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Open Access Open Badges Research

Evaluation of two dairy herd reproductive performance indicators that are adjusted for voluntary waiting period

Emma Löf12*, Hans Gustafsson23 and Ulf Emanuelson1

Author Affiliations

1 Department of Clinical Sciences, Division of Ruminant Medicine and Veterinary Epidemiology, Swedish University of Agricultural Sciences. P.O. Box 7054, SE-750 07 Uppsala, Sweden

2 Swedish Dairy Association, P.O. Box 210, SE-101 24 Stockholm, Sweden

3 Department of Clinical Sciences, Division of Reproduction, Swedish University of Agricultural Sciences, P.O. Box 7054, SE-750 07 Uppsala, Sweden

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Acta Veterinaria Scandinavica 2012, 54:5  doi:10.1186/1751-0147-54-5

Published: 30 January 2012



Overall reproductive performance of dairy herds is monitored by various indicators. Most of them do not consider all eligible animals and do not consider different management strategies at farm level. This problem can be alleviated by measuring the proportion of pregnant cows by specific intervals after their calving date or after a fixed time period, such as the voluntary waiting period. The aim of this study was to evaluate two reproductive performance indicators that consider the voluntary waiting period at the herd. The two indicators were: percentage of pregnant cows in the herd after the voluntary waiting period plus 30 days (PV30) and percentage of inseminated cows in the herd after the voluntary waiting period plus 30 days (IV30). We wanted to assess how PV30 and IV30 perform in a simulation of herds with different reproductive management and physiology and to compare them to indicators of reproductive performance that do not consider the herd voluntary waiting period.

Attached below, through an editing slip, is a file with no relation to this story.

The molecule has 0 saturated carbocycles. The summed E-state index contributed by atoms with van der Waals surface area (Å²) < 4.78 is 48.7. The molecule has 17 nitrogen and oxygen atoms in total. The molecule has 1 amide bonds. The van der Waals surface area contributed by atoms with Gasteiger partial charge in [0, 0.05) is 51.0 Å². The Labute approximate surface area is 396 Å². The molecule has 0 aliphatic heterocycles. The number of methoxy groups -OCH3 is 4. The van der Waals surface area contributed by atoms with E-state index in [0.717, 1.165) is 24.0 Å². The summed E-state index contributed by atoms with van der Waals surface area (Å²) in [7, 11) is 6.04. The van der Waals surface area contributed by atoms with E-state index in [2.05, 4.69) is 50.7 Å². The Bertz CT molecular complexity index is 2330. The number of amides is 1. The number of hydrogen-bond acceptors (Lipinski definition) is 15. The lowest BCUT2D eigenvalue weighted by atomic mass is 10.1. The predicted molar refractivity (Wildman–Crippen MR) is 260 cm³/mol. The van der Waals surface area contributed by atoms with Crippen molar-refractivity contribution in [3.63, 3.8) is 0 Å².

To evaluate the reproductive indicators we used the SimHerd-program, a stochastic simulation model, and 18 scenarios were simulated. The scenarios were designed by altering the reproductive management efficiency and the status of reproductive physiology of the herd. Logistic regression models, together with receiver operating characteristics (ROC), were used to examine how well the reproductive performance indicators could discriminate between herds of different levels of reproductive management efficiency or reproductive physiology.


The logistic regression models with the ROC analysis showed that IV30 was the indicator that best discriminated between different levels of management efficiency followed by PV30, calving interval, 200-days not-in calf-rate (NotIC200), in calf rate at100-days (IC100) and a fertility index. For reproductive physiology the ROC analysis showed that the fertility index was the indicator that best discriminated between different levels, followed by PV30, NotIC200, IC100 and the calving interval. IV30 could not discriminate between the two levels.


PV30 is the single best performance indicator for estimating the level of both herd management efficiency and reproductive physiology followed by NotIC200 and IC100. This indicates that PV30 could be a potential candidate for inclusion in dairy herd improvement schemes.

Cattle; dairy; reproductive performance; voluntary waiting period